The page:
Udacity Data Analyst Nanodegree Value

Today I completed the Udacity Data Analyst nanodegree. As the culmination of my first step into the analytics field, its a big milestone for me. The journey has felt longer than the five months since I started this.

Its required a fair number of hours spent studying and completing projects. And those working hours were interspersed with other analytics-related activities, such as creating this website and doing self-study in some areas.

Hours specifically devoted to the nanodegree:

Month Dec Jan Feb Mar Apr May Total
Hours 53 141 88 87 147 10 526

Rough Conversion to College Courses

At my alma mater, Cal Poly SLO, the general recommendation is to study $2\ \frac{hours}{unit\ week}$. This is definitely adequate for a majority of classes and overkill for many; very few students study this much. Regardless, it is useful as a benchmark. An additional $1\ \frac{hour}{unit\ week}$ is required for class time, for a total of $3\ \frac{hours}{unit\ week}$ hypothetically required to complete university coursework.

A typical major course is 4 units. 4 units over an 11 week quarter will thus require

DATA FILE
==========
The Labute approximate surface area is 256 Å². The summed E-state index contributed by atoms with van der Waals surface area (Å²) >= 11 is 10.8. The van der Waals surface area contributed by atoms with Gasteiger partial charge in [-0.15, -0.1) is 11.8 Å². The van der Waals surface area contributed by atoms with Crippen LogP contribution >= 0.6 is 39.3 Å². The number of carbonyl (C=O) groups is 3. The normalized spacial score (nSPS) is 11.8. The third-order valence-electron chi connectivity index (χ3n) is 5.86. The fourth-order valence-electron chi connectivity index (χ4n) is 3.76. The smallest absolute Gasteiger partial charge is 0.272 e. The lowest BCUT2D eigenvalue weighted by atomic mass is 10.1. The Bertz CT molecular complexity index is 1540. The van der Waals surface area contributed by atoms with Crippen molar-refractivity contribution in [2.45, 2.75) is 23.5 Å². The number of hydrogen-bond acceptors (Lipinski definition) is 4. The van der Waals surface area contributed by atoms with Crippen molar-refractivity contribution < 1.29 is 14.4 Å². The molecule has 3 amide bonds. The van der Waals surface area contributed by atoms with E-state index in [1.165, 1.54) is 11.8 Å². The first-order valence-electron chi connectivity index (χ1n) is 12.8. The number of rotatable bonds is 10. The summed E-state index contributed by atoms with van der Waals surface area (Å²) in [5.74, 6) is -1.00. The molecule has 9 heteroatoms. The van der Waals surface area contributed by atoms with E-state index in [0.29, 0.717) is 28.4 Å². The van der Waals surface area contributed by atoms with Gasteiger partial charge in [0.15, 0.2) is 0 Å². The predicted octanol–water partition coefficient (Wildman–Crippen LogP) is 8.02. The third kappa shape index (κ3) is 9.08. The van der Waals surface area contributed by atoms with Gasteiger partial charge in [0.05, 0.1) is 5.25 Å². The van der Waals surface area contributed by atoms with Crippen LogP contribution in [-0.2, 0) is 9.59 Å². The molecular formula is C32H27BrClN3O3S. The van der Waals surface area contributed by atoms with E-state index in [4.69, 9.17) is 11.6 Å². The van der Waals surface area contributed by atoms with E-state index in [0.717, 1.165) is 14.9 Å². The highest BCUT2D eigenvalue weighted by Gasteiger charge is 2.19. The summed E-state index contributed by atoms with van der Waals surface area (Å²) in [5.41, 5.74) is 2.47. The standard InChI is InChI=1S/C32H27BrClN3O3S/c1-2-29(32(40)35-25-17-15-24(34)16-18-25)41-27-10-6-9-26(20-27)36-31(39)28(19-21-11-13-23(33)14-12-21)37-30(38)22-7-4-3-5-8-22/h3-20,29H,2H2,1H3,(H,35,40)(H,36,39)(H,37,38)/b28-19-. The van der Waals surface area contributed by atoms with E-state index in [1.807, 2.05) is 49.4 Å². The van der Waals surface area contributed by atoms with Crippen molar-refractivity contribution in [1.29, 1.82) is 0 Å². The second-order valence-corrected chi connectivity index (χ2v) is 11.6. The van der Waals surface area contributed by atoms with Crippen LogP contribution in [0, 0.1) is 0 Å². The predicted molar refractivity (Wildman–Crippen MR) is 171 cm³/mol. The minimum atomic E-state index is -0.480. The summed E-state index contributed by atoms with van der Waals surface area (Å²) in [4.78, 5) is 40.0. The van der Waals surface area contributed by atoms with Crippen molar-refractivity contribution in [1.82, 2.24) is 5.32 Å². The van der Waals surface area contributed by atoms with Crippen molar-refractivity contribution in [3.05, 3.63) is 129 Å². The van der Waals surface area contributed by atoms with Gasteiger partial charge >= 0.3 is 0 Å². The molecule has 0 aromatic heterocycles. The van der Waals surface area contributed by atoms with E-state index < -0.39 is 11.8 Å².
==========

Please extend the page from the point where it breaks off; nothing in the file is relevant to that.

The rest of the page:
The Udacity nanodegree is the rough equivalent of 4.5 university courses, as measured by time required to complete them. Call it 4 or 5 university courses.

That seems about right to me.

Its an amazing value by this metric. There’s few universities for which you can complete four courses for less than $1300.

Of course, this is skills- and outcome-based education. It is fundamentally different from formal university education. Its true value will be in the job it helps me obtain. And that final value is yet to be determined.

Conversion to a Complete Bachelors Degree

According to the 2015-2017 catalog, graduating from Cal Poly with a bachelors degree in mechanical engineering requires completion of between 196 and 202 units. The implied hourly commitment to complete a bachelors degree is roughly

So, the nanodegree is roughly 10% of a bachelors degree, as measured by time and attention commitment required to complete it.

This analysis leaves aside the fact that most Cal Poly students are able to transfer in many units due to having completed AP coursework. It also doesn’t take into account perceived value, such as the value of the brand (Cal Poly SLO brand value > Udacity brand value).

A more thorough analysis might also take into account the value of the time required to complete the nanodegree, in addition to the out-of-pocket costs. Using the same methodology employed in my economic value of OMSCS post, the effective cost of completing this nanodegree was a bit over $20K.

From a payback perspective, that is a much steeper hill to climb. But, if it enables me to obtain an analytics job several months before the GA Tech degree does, then it will have been worth it.